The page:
... They were outside, the cool sea wind blew over them, and in the wind was the roar of the sea. Without a word they slipped out of the stream of people heading for the pier gates, and went to the railing, where they stood looking down on the black water.
“Why are you crying, dear?” asked Hill tenderly, as his arm crept round her.
“I dunno—I’m not the one to cry. But that little chap ... and his poor mother ...”
“You soft-hearted darling.” ... He held her close, in all her gracious and supple warmth, which even the fierceness of her stays could not quite keep from him. Oh, she was the dearest thing, so crude and yet so soft ... how glad he was he had not drawn back at the beginning, as he had half thought of doing ... she was the loveliest woman, adorable—mature, yet unsophisticated ... she was like a quince, ripe and golden red, yet with a delicious tartness.
“Joanna,” he breathed, his mouth close to the tawny, flying anthers of her hair—“Do you think you could love me?”
He felt her hair stroke his lips, as she turned her head. He saw her eyes bright with tears and passion. Then suddenly she broke from him—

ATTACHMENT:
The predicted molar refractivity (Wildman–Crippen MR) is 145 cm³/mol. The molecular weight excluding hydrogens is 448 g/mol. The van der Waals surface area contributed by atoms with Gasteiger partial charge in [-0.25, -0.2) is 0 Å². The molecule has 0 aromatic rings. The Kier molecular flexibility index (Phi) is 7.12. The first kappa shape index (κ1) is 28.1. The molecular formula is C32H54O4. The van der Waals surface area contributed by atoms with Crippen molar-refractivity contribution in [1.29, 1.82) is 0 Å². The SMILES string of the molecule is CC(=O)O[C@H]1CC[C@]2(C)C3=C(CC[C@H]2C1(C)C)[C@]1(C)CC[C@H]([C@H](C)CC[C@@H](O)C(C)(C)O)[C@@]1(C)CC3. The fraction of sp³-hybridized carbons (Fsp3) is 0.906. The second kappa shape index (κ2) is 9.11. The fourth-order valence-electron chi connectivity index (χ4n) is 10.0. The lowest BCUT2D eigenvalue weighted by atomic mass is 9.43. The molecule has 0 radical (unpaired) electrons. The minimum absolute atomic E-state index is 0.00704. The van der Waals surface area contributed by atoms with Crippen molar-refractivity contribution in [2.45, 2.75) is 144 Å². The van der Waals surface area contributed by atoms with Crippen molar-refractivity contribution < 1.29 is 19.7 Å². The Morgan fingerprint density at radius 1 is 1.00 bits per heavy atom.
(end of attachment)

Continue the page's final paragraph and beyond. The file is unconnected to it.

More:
“I can’t—I can’t ... it’s more than I can bear.”
He came after her, overtaking her just before the gate.
“Darling thing, what’s the matter?—You ain’t afraid?”
“No—no—it isn’t that. Only I can’t bear ... beginning to feel it ... again.”
“Yes—I told you a bit ... I can’t tell you any more.”
“But the chap’s dead.”
“Hang it all, we’re alive ...” and she surrendered to his living mouth.
That night she slept, and the next morning she felt calmer. Some queer, submerged struggle seemed to be over. As a matter of fact, her affair was more uncertain than ever. After Albert’s kiss, they had had no discussion and very little conversation. He had taken her back to the hotel, and had kissed her again—this time on the warm, submissive mouth she lifted to him. He had said—“I’ll come and see you at Ansdore—I’ve got another week.” And she had said—nothing. She did not know if he wanted to marry her, or even if she wanted to marry him. She did not worry about how—or if—she should explain him to Ellen. All her cravings and uncertainties were swallowed up in a great quiet, a strange quiet which was somehow all the turmoil of her being expressed in silence.
The next day he was true to his promise, and saw her off—sitting decorously in her first-class carriage “For Ladies Only.”
“You’ll come and see me at Ansdore?” she said, as the moment of departure drew near, and he said nothing about last night’s promise.
“Do you really want me to come?”
“Reckon I do.”
“I’ll come, then.”
“Say Monday, or Tuesday.”